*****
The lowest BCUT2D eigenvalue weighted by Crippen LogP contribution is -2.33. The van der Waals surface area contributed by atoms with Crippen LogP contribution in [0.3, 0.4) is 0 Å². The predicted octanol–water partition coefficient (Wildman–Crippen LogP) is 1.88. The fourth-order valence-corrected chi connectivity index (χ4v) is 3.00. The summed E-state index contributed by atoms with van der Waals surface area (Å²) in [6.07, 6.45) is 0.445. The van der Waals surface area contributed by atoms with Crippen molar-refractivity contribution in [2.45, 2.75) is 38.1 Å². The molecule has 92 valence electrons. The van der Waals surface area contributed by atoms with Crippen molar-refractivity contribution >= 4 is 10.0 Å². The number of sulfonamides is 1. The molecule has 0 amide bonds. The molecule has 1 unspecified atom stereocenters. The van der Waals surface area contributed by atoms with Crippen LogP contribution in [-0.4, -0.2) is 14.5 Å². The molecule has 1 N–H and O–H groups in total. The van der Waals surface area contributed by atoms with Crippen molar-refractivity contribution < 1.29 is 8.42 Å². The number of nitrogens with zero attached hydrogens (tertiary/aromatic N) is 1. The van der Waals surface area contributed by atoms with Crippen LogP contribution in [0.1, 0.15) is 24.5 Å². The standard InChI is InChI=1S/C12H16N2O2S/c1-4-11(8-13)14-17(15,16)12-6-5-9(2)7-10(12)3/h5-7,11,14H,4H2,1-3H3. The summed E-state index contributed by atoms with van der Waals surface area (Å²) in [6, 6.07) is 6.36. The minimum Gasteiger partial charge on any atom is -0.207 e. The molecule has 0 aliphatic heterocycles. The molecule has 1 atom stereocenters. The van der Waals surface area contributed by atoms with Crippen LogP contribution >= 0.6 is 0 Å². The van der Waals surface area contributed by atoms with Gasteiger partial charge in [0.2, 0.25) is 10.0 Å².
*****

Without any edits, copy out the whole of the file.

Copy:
The lowest BCUT2D eigenvalue weighted by Crippen LogP contribution is -2.33. The van der Waals surface area contributed by atoms with Crippen LogP contribution in [0.3, 0.4) is 0 Å². The predicted octanol–water partition coefficient (Wildman–Crippen LogP) is 1.88. The fourth-order valence-corrected chi connectivity index (χ4v) is 3.00. The summed E-state index contributed by atoms with van der Waals surface area (Å²) in [6.07, 6.45) is 0.445. The van der Waals surface area contributed by atoms with Crippen molar-refractivity contribution in [2.45, 2.75) is 38.1 Å². The molecule has 92 valence electrons. The van der Waals surface area contributed by atoms with Crippen molar-refractivity contribution >= 4 is 10.0 Å². The number of sulfonamides is 1. The molecule has 0 amide bonds. The molecule has 1 unspecified atom stereocenters. The van der Waals surface area contributed by atoms with Crippen LogP contribution in [-0.4, -0.2) is 14.5 Å². The molecule has 1 N–H and O–H groups in total. The van der Waals surface area contributed by atoms with Crippen molar-refractivity contribution < 1.29 is 8.42 Å². The number of nitrogens with zero attached hydrogens (tertiary/aromatic N) is 1. The van der Waals surface area contributed by atoms with Crippen LogP contribution in [0.1, 0.15) is 24.5 Å². The standard InChI is InChI=1S/C12H16N2O2S/c1-4-11(8-13)14-17(15,16)12-6-5-9(2)7-10(12)3/h5-7,11,14H,4H2,1-3H3. The summed E-state index contributed by atoms with van der Waals surface area (Å²) in [6, 6.07) is 6.36. The minimum Gasteiger partial charge on any atom is -0.207 e. The molecule has 0 aliphatic heterocycles. The molecule has 1 atom stereocenters. The van der Waals surface area contributed by atoms with Crippen LogP contribution >= 0.6 is 0 Å². The van der Waals surface area contributed by atoms with Gasteiger partial charge in [0.2, 0.25) is 10.0 Å².